Thursday, December 15, 2011

Christmas in the Philippines c. 1940


"Parol" by Philippine National Artist Fernando Amorsolo. 
Source: the blog of Dennis Villegas

I found the following description of Filipino Christmas in the SVD archives, specifically in the first page of the December 1941 – January 1942 issue of “The Cenacle Missionary”:


“The rural districts present a more colorful and pompous celebration of Christmas than the urban districts. From the first day of the Novena to its termination, masses are held in every Catholic Church usually varying from 2:00 A.M. to 4:00 A.M. The 16th of December is the first day of the novena… The church patio is usually well-lighted for the occasion by home made lanterns if there is no electric light service in the town…
Christmas season, mission church in Abra, pre-WWII era. Take note of the six-pointed parols and the lanterns of different shapes. From a private collection.

The day preceding Christmas is a busy day, because of the feverish activities in every home; cleaning of yards and houses; preparing of cakes for the next day; decorating of homes; and the making of Christmas trees… The last novena mass which is usually a high mass fills the churches due to the addition of the returning people from their temporary residence. The mass (of Christmas Eve - CAP) begins at 12:00 midnight to coincide with the birth of our Saviour, Christ the King. These novena masses are like any other masses except infinitely more joyous.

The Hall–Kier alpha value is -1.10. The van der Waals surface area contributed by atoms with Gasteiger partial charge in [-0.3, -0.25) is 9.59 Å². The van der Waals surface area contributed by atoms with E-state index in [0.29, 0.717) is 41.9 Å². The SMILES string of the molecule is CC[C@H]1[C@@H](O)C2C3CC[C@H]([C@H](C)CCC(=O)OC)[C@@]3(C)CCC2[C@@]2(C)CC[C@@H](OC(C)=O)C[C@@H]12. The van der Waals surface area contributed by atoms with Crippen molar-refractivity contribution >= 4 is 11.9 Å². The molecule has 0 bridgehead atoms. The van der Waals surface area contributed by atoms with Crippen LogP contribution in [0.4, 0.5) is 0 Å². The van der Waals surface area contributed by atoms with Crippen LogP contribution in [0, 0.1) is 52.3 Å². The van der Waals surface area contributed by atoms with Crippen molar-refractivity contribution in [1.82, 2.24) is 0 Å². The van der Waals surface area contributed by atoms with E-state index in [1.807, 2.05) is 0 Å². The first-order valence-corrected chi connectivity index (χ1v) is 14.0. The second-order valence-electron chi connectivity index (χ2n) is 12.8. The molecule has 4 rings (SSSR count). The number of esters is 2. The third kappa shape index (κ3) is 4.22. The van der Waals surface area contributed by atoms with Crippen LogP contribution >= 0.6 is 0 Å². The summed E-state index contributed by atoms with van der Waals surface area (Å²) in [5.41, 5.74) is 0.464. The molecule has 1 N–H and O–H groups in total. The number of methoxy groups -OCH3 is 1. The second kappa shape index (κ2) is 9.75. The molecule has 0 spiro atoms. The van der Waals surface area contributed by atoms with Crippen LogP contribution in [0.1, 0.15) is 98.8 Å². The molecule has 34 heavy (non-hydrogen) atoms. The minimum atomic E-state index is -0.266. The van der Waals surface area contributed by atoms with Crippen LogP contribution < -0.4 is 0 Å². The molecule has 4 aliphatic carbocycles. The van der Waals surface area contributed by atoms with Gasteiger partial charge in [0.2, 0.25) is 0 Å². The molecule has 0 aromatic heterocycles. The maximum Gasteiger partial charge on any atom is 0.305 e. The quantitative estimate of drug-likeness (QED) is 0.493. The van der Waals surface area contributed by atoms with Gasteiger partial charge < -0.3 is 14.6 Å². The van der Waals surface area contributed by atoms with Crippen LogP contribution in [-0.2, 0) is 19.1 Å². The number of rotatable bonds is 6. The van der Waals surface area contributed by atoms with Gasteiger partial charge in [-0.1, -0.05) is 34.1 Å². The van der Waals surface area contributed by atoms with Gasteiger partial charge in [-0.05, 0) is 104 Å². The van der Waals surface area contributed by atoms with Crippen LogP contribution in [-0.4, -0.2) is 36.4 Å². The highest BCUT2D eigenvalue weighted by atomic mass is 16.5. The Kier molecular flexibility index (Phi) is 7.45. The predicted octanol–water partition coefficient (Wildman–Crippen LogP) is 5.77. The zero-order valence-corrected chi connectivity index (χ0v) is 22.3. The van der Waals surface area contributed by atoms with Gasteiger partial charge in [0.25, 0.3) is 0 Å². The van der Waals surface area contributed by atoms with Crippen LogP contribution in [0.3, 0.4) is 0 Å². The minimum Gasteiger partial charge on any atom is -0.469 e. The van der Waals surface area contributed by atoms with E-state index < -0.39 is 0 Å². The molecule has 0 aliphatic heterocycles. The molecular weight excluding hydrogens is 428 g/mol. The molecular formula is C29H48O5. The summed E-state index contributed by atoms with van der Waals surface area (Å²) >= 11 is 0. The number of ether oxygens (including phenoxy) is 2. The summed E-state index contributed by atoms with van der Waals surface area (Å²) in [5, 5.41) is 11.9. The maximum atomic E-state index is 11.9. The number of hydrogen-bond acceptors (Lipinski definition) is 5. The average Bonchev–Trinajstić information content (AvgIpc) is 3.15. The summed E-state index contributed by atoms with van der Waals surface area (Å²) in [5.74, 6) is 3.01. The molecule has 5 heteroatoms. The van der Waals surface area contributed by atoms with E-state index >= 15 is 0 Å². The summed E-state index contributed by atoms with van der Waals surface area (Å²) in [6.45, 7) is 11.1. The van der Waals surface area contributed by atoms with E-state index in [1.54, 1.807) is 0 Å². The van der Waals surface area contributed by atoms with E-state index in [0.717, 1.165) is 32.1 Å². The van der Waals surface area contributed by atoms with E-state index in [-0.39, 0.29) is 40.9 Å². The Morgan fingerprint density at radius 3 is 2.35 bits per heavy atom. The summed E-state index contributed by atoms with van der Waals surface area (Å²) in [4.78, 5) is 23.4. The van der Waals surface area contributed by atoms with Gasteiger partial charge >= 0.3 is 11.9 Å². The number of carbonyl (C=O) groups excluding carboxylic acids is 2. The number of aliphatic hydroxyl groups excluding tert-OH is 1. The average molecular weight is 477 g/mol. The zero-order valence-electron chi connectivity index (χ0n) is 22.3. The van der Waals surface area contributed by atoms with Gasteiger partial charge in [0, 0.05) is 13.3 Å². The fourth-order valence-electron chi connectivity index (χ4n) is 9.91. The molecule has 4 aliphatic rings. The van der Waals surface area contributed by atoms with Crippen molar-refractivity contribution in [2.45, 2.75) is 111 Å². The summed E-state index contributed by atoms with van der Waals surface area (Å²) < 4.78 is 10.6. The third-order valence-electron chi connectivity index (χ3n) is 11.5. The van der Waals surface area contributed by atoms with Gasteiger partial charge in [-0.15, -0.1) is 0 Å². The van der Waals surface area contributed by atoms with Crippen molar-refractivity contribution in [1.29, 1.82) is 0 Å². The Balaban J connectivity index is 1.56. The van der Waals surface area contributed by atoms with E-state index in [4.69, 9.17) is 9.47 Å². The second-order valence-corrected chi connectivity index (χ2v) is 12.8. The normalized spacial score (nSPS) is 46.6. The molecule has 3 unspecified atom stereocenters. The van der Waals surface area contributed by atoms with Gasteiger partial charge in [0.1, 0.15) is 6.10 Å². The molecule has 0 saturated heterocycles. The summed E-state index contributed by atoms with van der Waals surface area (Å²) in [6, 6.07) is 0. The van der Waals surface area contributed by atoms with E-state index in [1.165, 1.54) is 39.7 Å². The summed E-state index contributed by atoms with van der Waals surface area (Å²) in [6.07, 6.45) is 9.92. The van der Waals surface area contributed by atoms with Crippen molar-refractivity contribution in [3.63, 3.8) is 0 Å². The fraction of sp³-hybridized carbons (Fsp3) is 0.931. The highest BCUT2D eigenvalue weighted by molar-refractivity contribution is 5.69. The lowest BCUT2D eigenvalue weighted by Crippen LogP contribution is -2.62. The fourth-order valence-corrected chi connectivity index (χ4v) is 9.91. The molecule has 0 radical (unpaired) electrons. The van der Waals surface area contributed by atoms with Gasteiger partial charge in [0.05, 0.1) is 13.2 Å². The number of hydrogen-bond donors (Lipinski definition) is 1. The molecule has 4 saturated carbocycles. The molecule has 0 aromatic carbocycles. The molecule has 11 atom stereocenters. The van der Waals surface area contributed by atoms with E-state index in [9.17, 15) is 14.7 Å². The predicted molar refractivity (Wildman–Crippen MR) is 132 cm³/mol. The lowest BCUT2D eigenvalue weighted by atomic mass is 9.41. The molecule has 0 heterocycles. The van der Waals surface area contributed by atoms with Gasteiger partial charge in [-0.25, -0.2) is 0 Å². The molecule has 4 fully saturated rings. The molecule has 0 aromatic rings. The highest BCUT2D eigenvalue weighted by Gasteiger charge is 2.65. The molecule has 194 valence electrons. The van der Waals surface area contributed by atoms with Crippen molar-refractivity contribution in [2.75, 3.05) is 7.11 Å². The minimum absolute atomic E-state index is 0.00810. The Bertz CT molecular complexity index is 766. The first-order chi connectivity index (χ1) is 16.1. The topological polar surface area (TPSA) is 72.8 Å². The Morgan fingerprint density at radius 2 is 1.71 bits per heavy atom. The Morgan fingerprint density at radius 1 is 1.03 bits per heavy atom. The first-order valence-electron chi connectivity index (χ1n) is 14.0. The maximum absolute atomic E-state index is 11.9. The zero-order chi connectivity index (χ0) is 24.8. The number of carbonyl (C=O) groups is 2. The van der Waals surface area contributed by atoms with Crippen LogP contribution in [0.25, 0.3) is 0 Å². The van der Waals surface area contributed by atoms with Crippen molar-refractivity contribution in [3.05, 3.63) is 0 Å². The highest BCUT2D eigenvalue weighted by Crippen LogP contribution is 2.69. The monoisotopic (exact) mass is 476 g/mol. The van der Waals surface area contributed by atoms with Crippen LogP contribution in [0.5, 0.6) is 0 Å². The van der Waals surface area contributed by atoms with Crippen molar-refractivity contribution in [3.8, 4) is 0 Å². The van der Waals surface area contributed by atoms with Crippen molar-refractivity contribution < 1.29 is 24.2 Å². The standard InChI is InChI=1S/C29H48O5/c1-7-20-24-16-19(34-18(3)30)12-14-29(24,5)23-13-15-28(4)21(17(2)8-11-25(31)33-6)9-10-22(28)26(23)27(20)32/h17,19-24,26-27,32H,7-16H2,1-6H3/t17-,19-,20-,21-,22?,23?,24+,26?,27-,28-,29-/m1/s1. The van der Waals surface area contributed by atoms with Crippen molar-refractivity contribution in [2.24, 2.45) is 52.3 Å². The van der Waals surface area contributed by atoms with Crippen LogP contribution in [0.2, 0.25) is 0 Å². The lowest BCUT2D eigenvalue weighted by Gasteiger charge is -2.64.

There are not only the usual choir voices, there are also castanets, tambourines, etc. This last mass is the most awaited of all. At the stroke of 12, the priest sings “Gloria in excelsis Deo” and the choir voices burst into song. The Christ Child has been born…”

Notable features:

1) In some places, Simbang Gabi Masses began as early as 2:00 A.M. At present, the dawn Masses normally begin at 4:00 or 4:30 A.M.; I've heard of only one church with a Mass starting at 3:00 A.M., and that is an "early" Simbang Gabi before the main Simbang Gabi of 4:00 A.M.

2) Christmas decorations were often prepared and put up on December 24, very different from the contemporary practice of unduly prolonging the Christmas season in the minds of most people by putting up Yuletide lights as early as November.

3) Tambourines and castanets were used at the Mass of Christmas Eve. This corroborates the testimony to me of one of the oldest members of the Van de Steen Choir (made up of members of the former Manila Cathedral Boys’ Choir from the 1950's and 1960's), who told me that he remembers tambourines being used at Christmas Eve Mass when he was still small. I'll add that Gerry de Leon's 1961 film adaptation of Noli Me Tangere features a short sound clip of the Gloria being sung on Christmas Eve, and the sound of tambourines can be clearly heard along with it. 

4) I find the practice of timing the Christmas Eve Mass so that the intonation of “Gloria in Excelsis Deo” falls on the stroke of midnight, to be a fitting announcement that Christmas Day has indeed come.


1 comment:

  1. Christmas in the Philippines is no doubt not only the longest but even the warmest! Advance Merry Christmas and God bless! :)

    ReplyDelete